- Mona Juul worked at the Foreign Ministry and handled requests for financial assistance from the Peres Centre for at least two years before she and her husband Terje Rød-Larsen received NOK 900,000 from the Centre in the form of a peace prize. This goes against what Ms Juul herself said publicly in statements over the past few weeks. (Verdens Gang)
- As newly appointed Social Affairs Minister Ingjerd Schou promised to come up with an action plan which would solve the problem of poverty in Norway within four years. After seven months in the job she is still struggling to define what poverty is. (Dagbladet)
- 51 per cent of those questioned in a recent poll support proposals for lower taxes for farmers. The Labour Party has secured a majority in the Storting for the Government’s tax proposal. (Nationen)
- According to the Directorate for Nature Management, DNA tests carried out in Sweden have confirmed that the Scandinavian wolf population does not stem from cross-bred animals or animals which have been released into the countryside from elsewhere. The Directorate makes this claim in a report on the genetic condition of Norway’s large predators. (Nationen)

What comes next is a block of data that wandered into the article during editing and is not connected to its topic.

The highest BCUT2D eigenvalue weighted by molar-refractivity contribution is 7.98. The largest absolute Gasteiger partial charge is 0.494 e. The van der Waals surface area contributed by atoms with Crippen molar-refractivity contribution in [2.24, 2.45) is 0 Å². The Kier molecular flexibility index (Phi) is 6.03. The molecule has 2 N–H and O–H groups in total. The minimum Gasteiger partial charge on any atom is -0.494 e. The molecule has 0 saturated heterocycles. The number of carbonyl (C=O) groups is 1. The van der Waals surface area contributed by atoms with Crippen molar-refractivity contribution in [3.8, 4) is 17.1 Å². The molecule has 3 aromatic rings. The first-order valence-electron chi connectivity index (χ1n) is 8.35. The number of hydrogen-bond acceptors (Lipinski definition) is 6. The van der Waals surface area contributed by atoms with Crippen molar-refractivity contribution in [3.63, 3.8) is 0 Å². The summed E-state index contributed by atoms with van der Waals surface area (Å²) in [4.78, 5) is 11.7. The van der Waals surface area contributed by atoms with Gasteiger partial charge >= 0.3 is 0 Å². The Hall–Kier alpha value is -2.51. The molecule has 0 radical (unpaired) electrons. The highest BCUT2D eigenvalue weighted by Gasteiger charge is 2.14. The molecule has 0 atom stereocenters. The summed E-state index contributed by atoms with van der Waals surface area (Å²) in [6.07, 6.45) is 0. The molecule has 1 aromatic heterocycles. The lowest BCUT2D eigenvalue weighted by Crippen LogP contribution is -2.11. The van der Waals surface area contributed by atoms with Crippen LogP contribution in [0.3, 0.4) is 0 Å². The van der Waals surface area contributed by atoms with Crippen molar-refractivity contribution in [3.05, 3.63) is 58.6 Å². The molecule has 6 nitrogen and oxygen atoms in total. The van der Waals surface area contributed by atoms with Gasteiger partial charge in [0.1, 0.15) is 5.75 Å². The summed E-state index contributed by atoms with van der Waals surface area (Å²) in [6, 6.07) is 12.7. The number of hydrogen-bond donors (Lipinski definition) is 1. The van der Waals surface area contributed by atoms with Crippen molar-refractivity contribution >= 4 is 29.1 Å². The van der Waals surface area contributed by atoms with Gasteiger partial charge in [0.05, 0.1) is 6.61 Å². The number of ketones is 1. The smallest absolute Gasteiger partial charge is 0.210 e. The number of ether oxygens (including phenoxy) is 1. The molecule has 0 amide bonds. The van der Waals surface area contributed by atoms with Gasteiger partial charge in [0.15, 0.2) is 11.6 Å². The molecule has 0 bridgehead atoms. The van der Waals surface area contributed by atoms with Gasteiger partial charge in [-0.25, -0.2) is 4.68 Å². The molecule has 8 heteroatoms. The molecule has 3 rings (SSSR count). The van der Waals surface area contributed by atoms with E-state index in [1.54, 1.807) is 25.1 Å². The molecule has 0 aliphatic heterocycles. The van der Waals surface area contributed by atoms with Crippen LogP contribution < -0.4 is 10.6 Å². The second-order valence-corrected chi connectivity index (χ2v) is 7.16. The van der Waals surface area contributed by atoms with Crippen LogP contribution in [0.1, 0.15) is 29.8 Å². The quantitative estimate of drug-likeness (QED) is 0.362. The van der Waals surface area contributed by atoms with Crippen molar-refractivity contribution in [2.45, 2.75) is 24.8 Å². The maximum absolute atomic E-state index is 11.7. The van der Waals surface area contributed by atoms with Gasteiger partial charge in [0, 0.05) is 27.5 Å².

- In 1978 11,755 people notified the authorities of their decision to leave the Church of Norway. Last year only 3,866 left the Church, while more people are joining. (Vårt Land)
- Salmon importers in the EU have become hostages in the salmon war. Many of them have stopped buying Norwegian salmon for fear of punitive import duties. (Aftenposten)
Today’s comment from Aftenposten
King Harald and Queen Sonja today conclude their state visit to Canada, a country which, despite it being so far away, we have closer connections with than most of us are aware. One thing is the discovery by Anne Stine and Helge Ingstad of evidence of Viking settlements in Newfoundland. Another is the Norwegian expedition led by Otto Sverdrup, which 100 years ago explored and mapped large parts of what is today northern Canada. Sverdrup even annexed this region, though the Norwegian government feel there was no need to follow up his actions. Canadians are aware of what he accomplished, and are planning a special celebration of his achievements this year – 100 years after he and his crew returned to Norway in their polar exploration vessel ‘Fram’. Fine words and fancy gestures have never been part of our relationship with Canada. We approach each other with a practical level-headedness which suits both peoples’ wishes and mentality.